bruise his head. He was interested in the destruction of
the seed for two reasons: (1) that he might defeat the
purpose of God to bless all mankind and thereby releaSE:
the human race from his (Satan's) control; and (2) to
save his own head from being crushed. Immediately he
set about to prevent the development of the seed of
promise, and to that end injected into the mind of hi.
representative, Pharaoh, the thought of debauching
Sarah, Abraham's wife. (Genesis 12: 15) But Jehovah
intervened in behalf of his chosen ones. The promise
concerning the seed of blessing was renewed to the son
and to the grandson of Abraham; and in due time
Abraham's descendants went to reside in Egypt, which
is a type of the world-Satan's empire. There Satan
oppressed the people of God until the oppression became
so great that God sent Moses, a man meek and lowly of
heart, to lrad his people out of Egypt.

At the clirrction of J ehoyah, Moses, accompanied by

Aaron as his spokesman, appeared before Pharaoh, king
of Bgypt, and told him that God had directed that he
should let the Israelitcs go out of Egypt and serve him.
Pharaoh rcfusrd, ana .J ehoyah thereupon brought a
plague upon Egypt by turning the waters into blood.
Nine srparate and distinct plagues God brought upon the
people of Egypt bccause Pharaoh refused to let the
Israelites depart. He promised to do so and then recalled his promise in each instance. Then "the Lord
said unto Moses, Yet will I bring one plague more upon
Pharaoh, and upon Rgypt; afterwards he will let you
go hence. . . . And Moses said, Thus saith the Lord,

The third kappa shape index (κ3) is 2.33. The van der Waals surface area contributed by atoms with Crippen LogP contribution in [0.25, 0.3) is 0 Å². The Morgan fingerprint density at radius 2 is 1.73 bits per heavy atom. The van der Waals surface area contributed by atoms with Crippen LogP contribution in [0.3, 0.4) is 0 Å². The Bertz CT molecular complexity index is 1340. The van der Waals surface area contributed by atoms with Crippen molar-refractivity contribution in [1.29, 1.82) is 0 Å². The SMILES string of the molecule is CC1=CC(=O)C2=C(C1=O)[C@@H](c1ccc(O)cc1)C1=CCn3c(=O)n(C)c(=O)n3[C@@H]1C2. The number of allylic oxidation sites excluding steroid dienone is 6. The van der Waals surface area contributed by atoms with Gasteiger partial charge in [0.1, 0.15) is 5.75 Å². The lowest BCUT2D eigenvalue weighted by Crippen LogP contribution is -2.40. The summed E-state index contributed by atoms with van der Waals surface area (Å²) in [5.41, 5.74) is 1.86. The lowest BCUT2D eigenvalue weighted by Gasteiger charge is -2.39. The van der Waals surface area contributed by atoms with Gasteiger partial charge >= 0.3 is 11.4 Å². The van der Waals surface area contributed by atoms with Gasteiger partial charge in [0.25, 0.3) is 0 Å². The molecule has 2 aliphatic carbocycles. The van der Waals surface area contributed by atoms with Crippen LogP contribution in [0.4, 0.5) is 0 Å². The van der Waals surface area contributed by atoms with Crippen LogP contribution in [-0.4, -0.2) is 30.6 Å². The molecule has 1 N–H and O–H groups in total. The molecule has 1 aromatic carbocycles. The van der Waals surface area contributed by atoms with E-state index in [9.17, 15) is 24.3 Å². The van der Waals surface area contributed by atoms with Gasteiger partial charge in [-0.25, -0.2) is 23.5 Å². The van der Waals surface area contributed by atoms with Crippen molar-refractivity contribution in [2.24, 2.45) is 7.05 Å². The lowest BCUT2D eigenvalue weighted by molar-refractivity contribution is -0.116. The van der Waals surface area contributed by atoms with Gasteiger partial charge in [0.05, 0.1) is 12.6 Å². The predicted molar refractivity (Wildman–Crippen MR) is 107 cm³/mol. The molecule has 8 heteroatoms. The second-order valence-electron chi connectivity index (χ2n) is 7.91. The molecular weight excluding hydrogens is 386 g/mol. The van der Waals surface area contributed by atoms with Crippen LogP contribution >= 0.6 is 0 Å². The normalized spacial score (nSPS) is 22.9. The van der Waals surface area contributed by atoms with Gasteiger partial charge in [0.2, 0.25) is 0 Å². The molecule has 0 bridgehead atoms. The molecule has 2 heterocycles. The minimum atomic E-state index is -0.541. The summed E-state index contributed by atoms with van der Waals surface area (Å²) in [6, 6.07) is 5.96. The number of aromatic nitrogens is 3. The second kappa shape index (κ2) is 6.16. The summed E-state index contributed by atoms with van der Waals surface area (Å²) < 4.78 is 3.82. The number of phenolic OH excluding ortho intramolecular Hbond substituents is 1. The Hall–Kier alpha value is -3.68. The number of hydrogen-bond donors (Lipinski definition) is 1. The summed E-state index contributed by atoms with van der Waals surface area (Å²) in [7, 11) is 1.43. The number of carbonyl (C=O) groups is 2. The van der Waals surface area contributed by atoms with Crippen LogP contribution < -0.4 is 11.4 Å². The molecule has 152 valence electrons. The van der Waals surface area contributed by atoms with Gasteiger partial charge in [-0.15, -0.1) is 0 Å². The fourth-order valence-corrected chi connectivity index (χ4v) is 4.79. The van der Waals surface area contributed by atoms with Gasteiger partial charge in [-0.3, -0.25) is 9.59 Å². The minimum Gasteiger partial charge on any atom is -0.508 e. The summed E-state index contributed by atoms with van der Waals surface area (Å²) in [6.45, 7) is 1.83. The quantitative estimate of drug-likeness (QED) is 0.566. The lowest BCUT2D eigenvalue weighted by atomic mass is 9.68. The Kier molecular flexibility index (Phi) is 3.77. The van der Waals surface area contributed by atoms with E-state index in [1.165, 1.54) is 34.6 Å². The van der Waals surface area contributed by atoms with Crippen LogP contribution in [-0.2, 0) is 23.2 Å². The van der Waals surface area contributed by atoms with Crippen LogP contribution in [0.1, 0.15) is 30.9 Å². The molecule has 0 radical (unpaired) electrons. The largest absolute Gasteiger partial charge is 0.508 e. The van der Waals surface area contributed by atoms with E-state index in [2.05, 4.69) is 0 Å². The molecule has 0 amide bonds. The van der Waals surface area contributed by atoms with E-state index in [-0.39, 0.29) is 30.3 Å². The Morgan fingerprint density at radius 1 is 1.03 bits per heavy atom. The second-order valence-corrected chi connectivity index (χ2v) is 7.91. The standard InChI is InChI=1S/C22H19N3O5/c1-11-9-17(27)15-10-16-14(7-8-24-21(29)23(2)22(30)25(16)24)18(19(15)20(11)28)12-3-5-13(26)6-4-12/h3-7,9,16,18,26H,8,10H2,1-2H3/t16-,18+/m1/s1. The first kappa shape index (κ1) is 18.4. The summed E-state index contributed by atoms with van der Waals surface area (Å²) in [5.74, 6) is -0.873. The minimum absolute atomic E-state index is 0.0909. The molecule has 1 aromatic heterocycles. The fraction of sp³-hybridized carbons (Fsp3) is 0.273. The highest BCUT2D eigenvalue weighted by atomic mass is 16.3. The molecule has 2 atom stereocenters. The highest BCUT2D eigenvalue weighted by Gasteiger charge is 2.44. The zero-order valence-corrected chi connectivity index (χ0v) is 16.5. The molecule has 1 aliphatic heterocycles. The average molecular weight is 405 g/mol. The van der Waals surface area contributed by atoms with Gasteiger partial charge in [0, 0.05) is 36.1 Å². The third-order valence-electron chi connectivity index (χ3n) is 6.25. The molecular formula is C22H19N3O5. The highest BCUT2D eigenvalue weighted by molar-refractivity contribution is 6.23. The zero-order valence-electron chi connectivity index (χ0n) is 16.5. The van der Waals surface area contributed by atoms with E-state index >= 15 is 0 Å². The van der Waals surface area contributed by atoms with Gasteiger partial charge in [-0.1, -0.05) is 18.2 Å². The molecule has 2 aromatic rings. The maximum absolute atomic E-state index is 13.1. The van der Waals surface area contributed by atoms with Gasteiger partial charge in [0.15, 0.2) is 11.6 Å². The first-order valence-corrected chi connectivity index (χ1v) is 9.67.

About midnight will I go out into the midst of Egypt:
and aU the firstborn in the land of Egypt shall die, from
the firstborn of Pharaoh that sitteth upon his throne,
even unto the firstborn of the maid-senant that is behind the mill; and all the firstborn of brasts. And there
shall be a great cry throughout all the land of Egypt,
such as there was none like it. nor shall be like it any
more."-Rxodus 11: 1- 6.
How like the descriptive words of Jesus concerning
the final cataclysm befalling mankind at the end of thl'
world: "For then shall be grf'at tribulation, such AL
was not since the beginning of the world to this time
no, nor ever shall be".-Matthrw 24: 21.
According to anrient human custom. the firstborr

Will' the favored one.
In the Sc.riptures a beast is used
as a symbol of rule by violence, composed of selfish professional politicians, selfish financial princes, and selfish
ecclesiastical ruling powers, operating together and using
violence against all who do not join with them in their
selfish course. The firstborn of beasts, then, would very
fitly picture the chiefest or most highly favored and
honored ones among the beastly order. Pharaoh was a
type of Satan; and the firstborn of his realm would